Please use this identifier to cite or link to this item:
Title: That Which Is Born Generates Its Own Use. Giorgio Agamben and Karma
Authors: DeCaroli, Steven
Keywords: KarmaAgambenBuddhismHabitCulpabilityFree Will
Issue Date: 2021
Publisher: EUT Edizioni Università di Trieste
Source: Steven DeCaroli, "That Which Is Born Generates Its Own Use. Giorgio Agamben and Karma" in: "Etica & Politica / Ethics & Politics (2020) XXII/3", EUT Edizioni Università di Trieste, Trieste, 2021, pp. 247-273
Journal: Etica & Politica / Ethics & Politics 
The publication of Karman marks an unexpected expansion of Giorgio Agamben’s field of inquiry, placing his work in dialogue with texts and concepts drawn from the Buddhist tradition.
At the center of Agamben’s investigation is the question of how it is possible for humans to become blameworthy and according to the history he presents the notion of fault is joined to the Sanskrit karman (“intentional action”) by way of an etymological link with the Latin crimen, meaning “an action insofar as it is sanctioned”, which is to say, a crime. This shared lineage of karman/crimen betrays, however, a striking difference in the manner in which the two traditions address the problem of intentional action. Agamben recognizes this and locates within Buddhism an alternative to the Western conception of intentional action that does not imply a fixed subject for whom infinite responsibility and purposiveness can be irrevocably attached. This essay extends Agamben’s inquiry by emphasizing the importance of habituation in formulating an ethics without a subject and by highlighting the place of habituation in the theory of karmic causation.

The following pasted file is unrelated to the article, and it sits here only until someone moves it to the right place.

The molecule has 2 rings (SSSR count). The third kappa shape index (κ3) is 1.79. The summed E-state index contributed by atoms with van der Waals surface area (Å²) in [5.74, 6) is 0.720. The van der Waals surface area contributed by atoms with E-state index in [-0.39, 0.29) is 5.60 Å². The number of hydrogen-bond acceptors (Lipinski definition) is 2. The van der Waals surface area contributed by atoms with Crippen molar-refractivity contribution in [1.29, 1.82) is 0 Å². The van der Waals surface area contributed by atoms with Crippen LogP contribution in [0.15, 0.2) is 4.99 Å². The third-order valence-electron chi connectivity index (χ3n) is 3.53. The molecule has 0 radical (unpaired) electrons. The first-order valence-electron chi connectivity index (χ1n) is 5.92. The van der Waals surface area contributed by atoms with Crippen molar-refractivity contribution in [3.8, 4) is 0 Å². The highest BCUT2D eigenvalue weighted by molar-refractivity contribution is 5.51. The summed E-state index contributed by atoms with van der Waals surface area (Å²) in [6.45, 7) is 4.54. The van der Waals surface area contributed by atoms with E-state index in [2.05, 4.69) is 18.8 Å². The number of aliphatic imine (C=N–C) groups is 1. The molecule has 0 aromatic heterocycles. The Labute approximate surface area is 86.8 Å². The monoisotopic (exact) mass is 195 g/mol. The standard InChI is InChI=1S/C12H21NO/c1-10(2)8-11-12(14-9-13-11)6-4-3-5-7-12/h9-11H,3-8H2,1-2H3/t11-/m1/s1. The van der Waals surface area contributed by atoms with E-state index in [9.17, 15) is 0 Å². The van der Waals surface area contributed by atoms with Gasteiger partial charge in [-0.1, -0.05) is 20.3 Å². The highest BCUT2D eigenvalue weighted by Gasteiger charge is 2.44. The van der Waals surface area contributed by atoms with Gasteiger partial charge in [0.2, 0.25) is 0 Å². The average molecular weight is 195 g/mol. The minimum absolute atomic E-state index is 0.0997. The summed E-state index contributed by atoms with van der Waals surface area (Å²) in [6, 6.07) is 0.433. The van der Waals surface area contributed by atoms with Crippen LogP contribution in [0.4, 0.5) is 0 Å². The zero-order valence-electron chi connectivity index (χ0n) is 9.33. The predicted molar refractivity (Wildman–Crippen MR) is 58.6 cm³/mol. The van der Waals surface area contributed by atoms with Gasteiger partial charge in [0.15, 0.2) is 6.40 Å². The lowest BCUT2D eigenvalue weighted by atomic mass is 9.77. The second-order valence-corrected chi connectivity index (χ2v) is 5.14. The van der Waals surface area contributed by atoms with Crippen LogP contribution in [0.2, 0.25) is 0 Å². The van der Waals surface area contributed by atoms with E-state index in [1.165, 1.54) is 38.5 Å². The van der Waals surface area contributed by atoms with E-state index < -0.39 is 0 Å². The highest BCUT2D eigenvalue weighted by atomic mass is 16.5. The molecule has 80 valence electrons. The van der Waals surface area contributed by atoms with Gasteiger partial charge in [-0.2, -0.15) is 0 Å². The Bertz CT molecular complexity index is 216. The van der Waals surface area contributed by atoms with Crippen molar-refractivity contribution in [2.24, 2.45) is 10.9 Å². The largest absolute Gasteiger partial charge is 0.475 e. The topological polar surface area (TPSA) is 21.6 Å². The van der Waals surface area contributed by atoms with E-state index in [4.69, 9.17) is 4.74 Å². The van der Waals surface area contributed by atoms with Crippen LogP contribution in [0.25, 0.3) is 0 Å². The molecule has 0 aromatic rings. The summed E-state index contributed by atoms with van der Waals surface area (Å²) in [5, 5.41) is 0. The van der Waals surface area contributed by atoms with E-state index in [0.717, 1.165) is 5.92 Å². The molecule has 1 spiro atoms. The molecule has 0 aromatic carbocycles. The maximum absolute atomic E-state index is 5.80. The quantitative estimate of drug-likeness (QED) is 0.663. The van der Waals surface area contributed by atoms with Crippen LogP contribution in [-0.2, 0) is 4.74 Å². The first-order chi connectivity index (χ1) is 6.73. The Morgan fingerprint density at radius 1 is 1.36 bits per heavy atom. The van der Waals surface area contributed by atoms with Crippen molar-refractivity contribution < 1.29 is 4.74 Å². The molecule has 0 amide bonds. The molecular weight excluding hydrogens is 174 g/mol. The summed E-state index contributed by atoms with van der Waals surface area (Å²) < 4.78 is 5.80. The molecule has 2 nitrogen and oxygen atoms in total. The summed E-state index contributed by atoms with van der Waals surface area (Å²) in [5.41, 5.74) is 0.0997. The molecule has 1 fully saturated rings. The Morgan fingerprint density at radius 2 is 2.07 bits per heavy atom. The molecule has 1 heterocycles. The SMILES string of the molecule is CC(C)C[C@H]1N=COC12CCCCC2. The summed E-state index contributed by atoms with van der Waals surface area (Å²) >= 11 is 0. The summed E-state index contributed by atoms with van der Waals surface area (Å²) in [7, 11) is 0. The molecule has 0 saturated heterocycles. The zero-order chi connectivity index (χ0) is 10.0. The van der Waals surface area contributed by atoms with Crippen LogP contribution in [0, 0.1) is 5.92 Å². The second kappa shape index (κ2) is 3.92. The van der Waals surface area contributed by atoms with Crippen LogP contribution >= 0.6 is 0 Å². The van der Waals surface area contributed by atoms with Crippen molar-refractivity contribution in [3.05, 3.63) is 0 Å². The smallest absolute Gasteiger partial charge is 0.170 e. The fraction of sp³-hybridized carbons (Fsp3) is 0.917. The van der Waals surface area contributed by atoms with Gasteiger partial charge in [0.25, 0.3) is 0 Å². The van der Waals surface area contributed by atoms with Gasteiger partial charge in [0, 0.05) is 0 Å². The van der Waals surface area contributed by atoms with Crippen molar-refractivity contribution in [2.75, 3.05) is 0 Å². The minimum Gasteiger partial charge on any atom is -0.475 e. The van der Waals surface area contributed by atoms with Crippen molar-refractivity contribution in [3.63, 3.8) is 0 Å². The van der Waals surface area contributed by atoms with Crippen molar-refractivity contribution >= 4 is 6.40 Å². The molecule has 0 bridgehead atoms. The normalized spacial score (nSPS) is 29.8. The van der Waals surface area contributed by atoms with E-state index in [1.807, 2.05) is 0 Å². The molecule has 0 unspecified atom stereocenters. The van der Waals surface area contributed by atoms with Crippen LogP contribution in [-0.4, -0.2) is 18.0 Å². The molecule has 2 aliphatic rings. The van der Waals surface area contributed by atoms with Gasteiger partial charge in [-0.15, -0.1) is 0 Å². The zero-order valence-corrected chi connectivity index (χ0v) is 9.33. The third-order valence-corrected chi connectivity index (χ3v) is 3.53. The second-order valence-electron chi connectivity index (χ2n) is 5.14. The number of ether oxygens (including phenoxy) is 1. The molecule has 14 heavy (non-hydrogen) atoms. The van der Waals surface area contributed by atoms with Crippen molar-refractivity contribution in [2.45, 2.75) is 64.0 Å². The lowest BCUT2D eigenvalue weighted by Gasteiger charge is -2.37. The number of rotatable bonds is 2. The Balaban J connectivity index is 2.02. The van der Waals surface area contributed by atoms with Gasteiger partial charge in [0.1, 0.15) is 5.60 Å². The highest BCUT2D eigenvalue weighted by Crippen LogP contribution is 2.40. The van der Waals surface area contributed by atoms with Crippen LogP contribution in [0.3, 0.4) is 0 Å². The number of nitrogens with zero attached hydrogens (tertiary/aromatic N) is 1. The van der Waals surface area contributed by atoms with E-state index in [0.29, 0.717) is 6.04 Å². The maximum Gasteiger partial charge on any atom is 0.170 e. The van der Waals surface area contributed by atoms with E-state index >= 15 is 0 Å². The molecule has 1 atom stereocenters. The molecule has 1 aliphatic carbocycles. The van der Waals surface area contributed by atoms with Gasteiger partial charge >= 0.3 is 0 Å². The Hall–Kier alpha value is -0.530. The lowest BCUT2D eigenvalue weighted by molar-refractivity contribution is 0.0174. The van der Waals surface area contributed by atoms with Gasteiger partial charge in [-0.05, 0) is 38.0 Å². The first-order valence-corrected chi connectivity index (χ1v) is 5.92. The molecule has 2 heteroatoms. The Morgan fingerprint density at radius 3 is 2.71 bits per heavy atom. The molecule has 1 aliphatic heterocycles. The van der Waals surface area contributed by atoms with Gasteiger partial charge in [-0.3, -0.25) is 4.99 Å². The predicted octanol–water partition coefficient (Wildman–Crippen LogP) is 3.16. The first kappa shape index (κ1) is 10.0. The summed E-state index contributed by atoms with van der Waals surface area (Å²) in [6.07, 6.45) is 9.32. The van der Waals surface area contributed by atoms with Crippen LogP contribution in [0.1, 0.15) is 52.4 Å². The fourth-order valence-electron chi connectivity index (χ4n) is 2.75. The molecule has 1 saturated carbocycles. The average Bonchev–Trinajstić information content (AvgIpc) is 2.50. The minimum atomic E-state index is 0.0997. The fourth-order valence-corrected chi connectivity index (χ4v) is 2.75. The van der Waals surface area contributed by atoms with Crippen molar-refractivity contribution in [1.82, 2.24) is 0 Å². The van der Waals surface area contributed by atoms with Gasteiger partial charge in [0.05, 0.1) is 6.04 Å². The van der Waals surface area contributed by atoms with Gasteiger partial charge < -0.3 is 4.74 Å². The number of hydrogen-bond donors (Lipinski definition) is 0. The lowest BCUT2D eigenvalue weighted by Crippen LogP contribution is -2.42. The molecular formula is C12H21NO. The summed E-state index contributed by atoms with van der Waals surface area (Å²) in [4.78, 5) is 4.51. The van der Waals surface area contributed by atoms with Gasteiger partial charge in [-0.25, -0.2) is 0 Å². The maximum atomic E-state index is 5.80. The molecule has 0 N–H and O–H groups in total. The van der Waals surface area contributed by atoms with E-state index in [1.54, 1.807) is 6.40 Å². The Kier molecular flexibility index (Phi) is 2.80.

Type: Article
ISSN: 1825-5167
DOI: 10.13137/1825-5167/31268
Rights: Attribution-NonCommercial-NoDerivatives 4.0 Internazionale
Appears in Collections:Etica & Politica / Ethics & Politics (2020) XXII/3

Files in This Item:
File Description SizeFormat
12-DeCaroli.pdf392.58 kBAdobe PDFThumbnail
Show full item record

CORE Recommender

Page view(s)

checked on May 8, 2021


checked on May 8, 2021

Google ScholarTM




This item is licensed under a Creative Commons License Creative Commons